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State legislators scrutinize Pa. liquor control board’s use of sanctions against COVID-19 rulebreakers

  • By Chad Umble/LNP | LancasterOnline
Early on in the pandemic, Pennsylvania Health Secretary Rachel Levine (shown here in York County with Gov. Tom Wolf) cited a decades-old law as a reason for withholding the number of COVID-19 tests the state was conducting and the number of cases in nursing homes. She later reversed course.

 Commonwealth Media Services

Early on in the pandemic, Pennsylvania Health Secretary Rachel Levine (shown here in York County with Gov. Tom Wolf) cited a decades-old law as a reason for withholding the number of COVID-19 tests the state was conducting and the number of cases in nursing homes. She later reversed course.

In October, Mark Garber decided he had had enough. After nearly two years of appeals, he cut a $1,000 check to cover a fine for keeping his brewpub open in late December 2020 in violation of former Gov. Tom Wolf’s emergency orders meant to limit the spread of COVID-19.

“We finally bit the bullet even though we didn’t agree with it so we could just move on,” said Garber, co-owner of Big Dog Craft Brewing in Manheim Township.

With the citation cleared, Garber said he was able to complete an online renewal for the brewpub’s liquor license, something that had been held up because of the outstanding citation.

“I’m hoping they’re just going to let us alone at this point,” Garber said. “The whole thing still pisses me off. We kind of pushed back just because I didn’t think it was right what they did in the first place.”

While Big Dog Craft Brewing’s COVID-related citations have been paid, COVID-era rule breakers are continuing to face sanctions from the Pennsylvania Liquor Control Board. The three-member board that regulates alcohol sales in the state is still imposing extra requirements on bars and restaurants that violated emergency orders issued during the pandemic. In some cases, owners are required to sell their liquor licenses, effectively putting them out of business. Meanwhile, all enforcement action against restaurants that did not follow COVID rules has been dropped, with none fined or otherwise punished.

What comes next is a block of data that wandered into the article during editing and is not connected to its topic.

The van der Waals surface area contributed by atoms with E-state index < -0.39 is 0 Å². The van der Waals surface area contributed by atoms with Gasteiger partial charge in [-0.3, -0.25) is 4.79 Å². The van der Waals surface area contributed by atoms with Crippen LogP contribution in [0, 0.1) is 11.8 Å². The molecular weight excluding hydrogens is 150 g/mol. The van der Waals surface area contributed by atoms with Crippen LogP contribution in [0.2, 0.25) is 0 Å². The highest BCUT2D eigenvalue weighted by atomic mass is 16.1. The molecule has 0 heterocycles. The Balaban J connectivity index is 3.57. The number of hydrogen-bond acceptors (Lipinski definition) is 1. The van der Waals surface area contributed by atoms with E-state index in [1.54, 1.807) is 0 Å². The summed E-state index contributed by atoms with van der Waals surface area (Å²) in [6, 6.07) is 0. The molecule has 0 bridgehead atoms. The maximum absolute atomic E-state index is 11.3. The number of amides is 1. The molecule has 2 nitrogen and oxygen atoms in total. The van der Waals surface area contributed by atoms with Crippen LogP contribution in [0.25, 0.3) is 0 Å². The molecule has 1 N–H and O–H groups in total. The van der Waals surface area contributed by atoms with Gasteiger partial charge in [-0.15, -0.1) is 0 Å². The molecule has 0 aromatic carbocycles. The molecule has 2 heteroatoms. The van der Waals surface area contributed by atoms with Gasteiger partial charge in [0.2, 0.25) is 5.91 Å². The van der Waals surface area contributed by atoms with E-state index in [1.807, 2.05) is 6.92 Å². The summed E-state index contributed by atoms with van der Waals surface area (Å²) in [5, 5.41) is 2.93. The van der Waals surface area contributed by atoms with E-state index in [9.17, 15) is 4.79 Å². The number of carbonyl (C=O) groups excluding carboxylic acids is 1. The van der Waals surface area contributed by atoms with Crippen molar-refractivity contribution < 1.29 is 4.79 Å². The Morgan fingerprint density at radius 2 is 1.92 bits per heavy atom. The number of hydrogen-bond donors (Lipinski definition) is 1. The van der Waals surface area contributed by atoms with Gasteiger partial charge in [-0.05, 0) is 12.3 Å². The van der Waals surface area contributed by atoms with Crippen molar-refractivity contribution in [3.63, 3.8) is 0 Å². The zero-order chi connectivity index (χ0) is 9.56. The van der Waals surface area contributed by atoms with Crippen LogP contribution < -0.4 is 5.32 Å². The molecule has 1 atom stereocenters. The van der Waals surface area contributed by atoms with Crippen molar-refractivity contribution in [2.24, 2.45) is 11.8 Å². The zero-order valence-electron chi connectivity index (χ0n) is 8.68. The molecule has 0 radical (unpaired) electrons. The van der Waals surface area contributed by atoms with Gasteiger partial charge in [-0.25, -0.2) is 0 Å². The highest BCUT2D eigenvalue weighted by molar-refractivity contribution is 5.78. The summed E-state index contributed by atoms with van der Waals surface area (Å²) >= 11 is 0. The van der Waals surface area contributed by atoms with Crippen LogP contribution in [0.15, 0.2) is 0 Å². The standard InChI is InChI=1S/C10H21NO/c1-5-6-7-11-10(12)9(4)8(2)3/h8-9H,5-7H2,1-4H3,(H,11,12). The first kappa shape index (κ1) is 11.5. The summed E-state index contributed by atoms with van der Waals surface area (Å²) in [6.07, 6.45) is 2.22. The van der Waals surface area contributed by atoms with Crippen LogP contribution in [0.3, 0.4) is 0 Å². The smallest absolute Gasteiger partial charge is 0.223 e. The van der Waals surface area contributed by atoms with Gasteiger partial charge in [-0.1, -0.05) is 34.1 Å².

The PLCB’s continued use of penalties against liquor licensees that broke temporary rules during the pandemic has prompted some soul searching on the three-member board, which nevertheless has continued the practice, even with two new board members. In recent months, however, some state legislators have taken notice and are calling for the PLCB to change its stance.

“Our focus should be helping these business owners move forward and solving real problems, not pointing fingers and punishing families who faced impossible circumstances that were forced upon them by government officials who weren’t guided by science years ago during one of the most difficult times we’ve faced in recent memory,” state Sen. Scott Martin, a Republican from Lancaster County, told LNP | LancasterOnline.

“We should be focused on the future and not stuck in the past,” Martin said. “It would be wise for the PLCB to end this practice voluntarily without a law having to be passed, some of which are already being introduced.”

Legislators take note
During a Feb. 29 Senate Appropriations Committee budget hearing that Martin chaired, PLCB board members faced questions about their use of conditional licensing agreements against restaurants and bars for infractions during the pandemic.

A conditional licensing agreement is a settlement with a licensee that specifies the conditions that must be met for the license to be renewed. For bars with a history of disturbances, a conditional licensing agreement often mandates the addition of security guards and cameras or requires the bar to install a metal detector. In at least 11 cases of conditional licensing agreements that reference COVID restrictions, the licensee had to sell the license or it would not be renewed. The PLCB’s use of conditional licensing agreements surged for licensees with COVID violations.

“The issue arises when these locally owned establishments renew their license with the liquor control board. It was either sign a conditional licensing agreement or risk further action by the state,” state Sen. Kristin Phillips-Hill, a Republican from York County, said during the hearing. “It seems that now there is a concerted effort to go after these small businesses.”

Phillips-Hill was among the senators who subsequently circulated a memo seeking sponsors for legislation that would expunge COVID-19 related citations from the records of liquor license holders.

“Pennsylvania businesses suffered enough during COVID; continuing to punish them today or in the future isn’t in anyone’s best interest,” read the March 25 co-sponsor memo circulated for legislation that has not yet been introduced.